In Michigan, commercial driver’s license (CDL) holders are held to stricter standards than non-commercial drivers when it comes to alcohol-related driving offenses. For example, a non-commercial driver may be convicted of operating while intoxicated (OWI) for driving with a blood alcohol content of .08% or higher, while a CDL holder may face drunk driving charges for driving a commercial vehicle with a BAC of .04% or higher. If you have a farmer’s endorsement, review our farmer’s CDL OWI page here.
Michigan also enforces out-of-service orders for CDL holders who violate certain regulations. An out-of-service order means that you cannot operate a commercial vehicle for 24 hours.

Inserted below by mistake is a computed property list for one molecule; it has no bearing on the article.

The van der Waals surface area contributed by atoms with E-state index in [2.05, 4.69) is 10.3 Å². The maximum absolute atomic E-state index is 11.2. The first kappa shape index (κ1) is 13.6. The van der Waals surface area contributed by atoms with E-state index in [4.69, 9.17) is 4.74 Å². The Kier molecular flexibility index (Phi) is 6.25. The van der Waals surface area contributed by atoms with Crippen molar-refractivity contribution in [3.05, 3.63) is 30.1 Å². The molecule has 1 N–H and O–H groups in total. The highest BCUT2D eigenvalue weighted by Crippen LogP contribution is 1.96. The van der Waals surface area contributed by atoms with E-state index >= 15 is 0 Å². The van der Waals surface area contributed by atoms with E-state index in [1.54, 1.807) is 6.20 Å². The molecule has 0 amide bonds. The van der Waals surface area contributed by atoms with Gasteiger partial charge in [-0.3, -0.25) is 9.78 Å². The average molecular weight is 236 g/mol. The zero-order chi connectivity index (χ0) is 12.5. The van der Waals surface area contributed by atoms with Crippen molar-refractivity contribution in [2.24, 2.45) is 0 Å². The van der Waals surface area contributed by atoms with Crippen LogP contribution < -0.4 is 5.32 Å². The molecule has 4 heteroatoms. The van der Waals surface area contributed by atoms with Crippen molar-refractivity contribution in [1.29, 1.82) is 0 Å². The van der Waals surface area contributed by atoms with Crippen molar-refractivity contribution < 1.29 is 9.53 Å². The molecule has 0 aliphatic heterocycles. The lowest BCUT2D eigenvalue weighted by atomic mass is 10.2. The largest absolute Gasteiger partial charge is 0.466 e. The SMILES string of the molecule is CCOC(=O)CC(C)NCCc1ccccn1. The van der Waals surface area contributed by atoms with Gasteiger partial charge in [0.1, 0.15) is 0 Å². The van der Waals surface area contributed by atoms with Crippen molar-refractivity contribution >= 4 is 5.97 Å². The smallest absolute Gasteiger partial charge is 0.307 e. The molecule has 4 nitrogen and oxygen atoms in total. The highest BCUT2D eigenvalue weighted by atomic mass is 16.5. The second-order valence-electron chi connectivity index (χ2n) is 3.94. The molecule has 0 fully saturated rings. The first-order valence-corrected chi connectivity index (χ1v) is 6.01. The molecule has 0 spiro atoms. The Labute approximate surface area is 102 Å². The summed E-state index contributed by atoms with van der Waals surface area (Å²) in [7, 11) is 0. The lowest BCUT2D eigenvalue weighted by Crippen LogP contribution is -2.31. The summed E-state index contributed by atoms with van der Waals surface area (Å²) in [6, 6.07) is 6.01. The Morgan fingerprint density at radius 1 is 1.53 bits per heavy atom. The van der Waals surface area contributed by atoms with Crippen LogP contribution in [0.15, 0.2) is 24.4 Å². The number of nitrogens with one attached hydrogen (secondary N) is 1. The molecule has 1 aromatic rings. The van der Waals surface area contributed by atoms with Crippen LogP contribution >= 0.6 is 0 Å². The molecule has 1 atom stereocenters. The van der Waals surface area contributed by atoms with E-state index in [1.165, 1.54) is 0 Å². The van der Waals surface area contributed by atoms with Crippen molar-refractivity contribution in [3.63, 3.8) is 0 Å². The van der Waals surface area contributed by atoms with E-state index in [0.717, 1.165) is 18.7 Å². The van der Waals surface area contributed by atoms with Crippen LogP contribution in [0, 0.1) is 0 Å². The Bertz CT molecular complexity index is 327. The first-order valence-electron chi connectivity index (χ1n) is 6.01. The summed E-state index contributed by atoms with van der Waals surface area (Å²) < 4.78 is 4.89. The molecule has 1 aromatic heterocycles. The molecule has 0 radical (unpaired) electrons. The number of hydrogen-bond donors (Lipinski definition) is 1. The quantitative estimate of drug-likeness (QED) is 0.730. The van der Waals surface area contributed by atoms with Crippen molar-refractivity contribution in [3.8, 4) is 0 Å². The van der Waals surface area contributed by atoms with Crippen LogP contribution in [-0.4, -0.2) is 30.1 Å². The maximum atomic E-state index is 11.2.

You may receive an out-of-service order for the following:
In Michigan, you are required to hold a chauffeur license if your job entails transporting people or goods in vehicles up to certain capacities. For example, you must have a chauffeur license in order to drive:
A chauffeur license essentially is a step between an ordinary operators license (commonly referred to as a drivers license) and a commercial drivers license (CDL). In Michigan, a chauffeur license authorizes you to operate vehicles weighing up to 26,000 pounds or that can carry up to 15 passengers. However, you will need to obtain a CDL if your job requires you to operate a vehicle that:
If you are arrested for and found guilty of drunk or drugged driving, you could face a period of license suspension, even if it is your first offense. If you depend on your CDL or chauffeur license for work, this could mean time off from your job or, even worse, the loss of employment altogether. To make matters worse, if you are caught driving under the influence while transporting passengers, you could face additional criminal charges.